Essential skills for success as a plumber
Plumbers use essential skills to complete trade-related tasks. Use this fact sheet to:
- learn how essential skills are used on the job;
- find out the skills you need to succeed in your trade; and
- help prepare yourself for your career.
- Read brochures from suppliers to find information on materials.
- Read health and safety notices.
- Read and follow product installation procedures.
- Read Material Safety Data Sheets (MSDS) to obtain information about hazardous products.
- Read manuals to install, repair and maintain plumbing systems.
- Read trade text books to understand the science related to plumbing, such as the properties of water, metals and alloys.
- Read the Canadian Plumbing Code to follow the regulations on plumbing systems.
- Read notes in daily log books to track work in progress.
- Read assembly drawings to install fixtures and appliances.
- Interpret diagrams in the Canadian Plumbing Code to ensure that the capacity of a building's venting systems complies with regulatory requirements.
- Interpret schematics to trace the circuit for gas flow when planning for the installation of piping.
- Interpret drawings to find municipal connections or water sources and to plan the routing of pipe when installing water services.
- Interpret blueprints to find the locations of piping and catch basins for drainage systems.
- Measure to locate and mark positions for pipe connections.
- Compare pressure gauge readings and manufacturers' standards when installing gas pipes underground.
- Schedule daily activities to complete assigned tasks.
- Estimate the time and quantity of materials needed to complete a project.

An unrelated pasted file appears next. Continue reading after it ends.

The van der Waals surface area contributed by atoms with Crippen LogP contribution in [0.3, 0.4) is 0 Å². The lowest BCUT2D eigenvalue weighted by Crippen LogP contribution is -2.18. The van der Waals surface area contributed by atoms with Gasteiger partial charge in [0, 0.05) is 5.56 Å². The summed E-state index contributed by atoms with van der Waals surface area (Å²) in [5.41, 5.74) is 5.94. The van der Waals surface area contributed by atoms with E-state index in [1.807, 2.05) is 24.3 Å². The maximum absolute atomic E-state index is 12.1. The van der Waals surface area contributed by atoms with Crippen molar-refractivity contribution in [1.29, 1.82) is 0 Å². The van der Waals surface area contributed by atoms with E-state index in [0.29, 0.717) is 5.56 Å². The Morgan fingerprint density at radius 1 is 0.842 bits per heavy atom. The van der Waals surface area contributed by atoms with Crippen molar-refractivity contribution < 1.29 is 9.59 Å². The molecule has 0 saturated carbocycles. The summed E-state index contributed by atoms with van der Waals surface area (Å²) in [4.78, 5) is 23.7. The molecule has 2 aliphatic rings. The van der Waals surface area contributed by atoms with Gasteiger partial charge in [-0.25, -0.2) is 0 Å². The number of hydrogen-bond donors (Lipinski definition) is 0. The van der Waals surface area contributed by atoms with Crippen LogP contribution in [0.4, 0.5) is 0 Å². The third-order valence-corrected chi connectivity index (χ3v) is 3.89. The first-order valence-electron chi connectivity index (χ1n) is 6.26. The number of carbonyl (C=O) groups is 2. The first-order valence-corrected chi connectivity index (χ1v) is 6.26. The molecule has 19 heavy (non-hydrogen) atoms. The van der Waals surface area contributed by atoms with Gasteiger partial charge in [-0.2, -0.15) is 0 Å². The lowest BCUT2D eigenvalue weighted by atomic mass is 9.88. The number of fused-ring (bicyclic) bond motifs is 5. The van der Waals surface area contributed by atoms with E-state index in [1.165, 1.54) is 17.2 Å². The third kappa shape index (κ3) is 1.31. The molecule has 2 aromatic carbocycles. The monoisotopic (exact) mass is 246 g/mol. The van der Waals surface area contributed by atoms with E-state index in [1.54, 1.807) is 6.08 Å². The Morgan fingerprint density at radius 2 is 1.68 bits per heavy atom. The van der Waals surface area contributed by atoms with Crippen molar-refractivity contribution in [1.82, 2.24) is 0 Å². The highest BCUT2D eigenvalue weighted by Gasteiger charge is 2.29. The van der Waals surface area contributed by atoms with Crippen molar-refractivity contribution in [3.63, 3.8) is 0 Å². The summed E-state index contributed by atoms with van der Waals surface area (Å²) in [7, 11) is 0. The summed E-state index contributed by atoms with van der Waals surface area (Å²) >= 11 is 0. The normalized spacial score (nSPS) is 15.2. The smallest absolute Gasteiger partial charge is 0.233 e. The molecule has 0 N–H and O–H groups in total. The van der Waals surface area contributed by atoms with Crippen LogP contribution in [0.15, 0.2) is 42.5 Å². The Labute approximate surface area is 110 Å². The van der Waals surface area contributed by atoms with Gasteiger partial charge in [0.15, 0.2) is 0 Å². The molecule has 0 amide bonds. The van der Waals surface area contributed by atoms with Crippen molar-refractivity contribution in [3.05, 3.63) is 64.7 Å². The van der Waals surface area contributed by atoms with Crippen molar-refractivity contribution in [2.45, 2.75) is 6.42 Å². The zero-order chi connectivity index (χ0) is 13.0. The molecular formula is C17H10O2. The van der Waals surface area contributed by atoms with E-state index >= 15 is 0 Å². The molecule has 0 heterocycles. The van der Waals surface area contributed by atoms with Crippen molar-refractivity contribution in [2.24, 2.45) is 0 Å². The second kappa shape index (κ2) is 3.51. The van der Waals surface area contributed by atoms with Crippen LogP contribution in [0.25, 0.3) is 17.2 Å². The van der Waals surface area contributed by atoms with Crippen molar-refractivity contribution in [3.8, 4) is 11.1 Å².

- Adjust schedules to coordinate work with other tradespersons.
- Make calculations using formulae, such as determining the total fall on a drain line.
- Prepare invoices based on hourly labour rates, cost of materials and taxes.
- Make calculations using trigonometric constants based on the angle of elbows.
- Write short notes about repairs in progress and tasks to be completed.
- Write a list of materials required for a job.
- Maintain a daily log book to record hours worked, tasks completed and problems encountered.
- Complete incident reports to record an accident in the workplace.
- Talk to suppliers about the availability of parts.
- Communicate with other tradespersons on a job site to coordinate work and discuss potential problems.
- Communicate with a foreperson to receive job assignments.
- Talk to suppliers to troubleshoot system problems.
- Talk to customers who may be agitated or concerned.
Working with others
- Coordinate with other plumbers and tradespersons on a job site to determine the order in which various work tasks should be completed.
- Participate in discussions about work processes or product improvement.
- Demonstrate how to perform tasks to other workers.
- Orient or train new employees.
- Communicate with customers, suppliers and management.
- Decide on priorities for service calls, repairs and scheduled work.
- Contact mechanical engineers, suppliers and manufacturers to clarify installation instructions.
- Identify and solve problems, such as correcting repairs done by inexperienced homeowners.
- Determine the most cost-effective way to use materials and supplies.
- Find and interpret specific clauses in construction contracts or service agreements.
- Decide how to install large and heavy plumbing systems with the available personnel and equipment.
- Resolve a backflow problem with a sewer.
- Work with other tradespersons on a job site to plan work schedules.
- Use word processing software, for example, to write letters to customers.
- Use computer-assisted design, manufacturing and machining equipment.
- Keep up-to-date with changes to the Canadian Plumbing Code.
- Take technical courses to learn about new products, procedures and equipment.
- Increase skills and knowledge on the job.
- Attend health and safety training.
- Read trade magazines to stay current.
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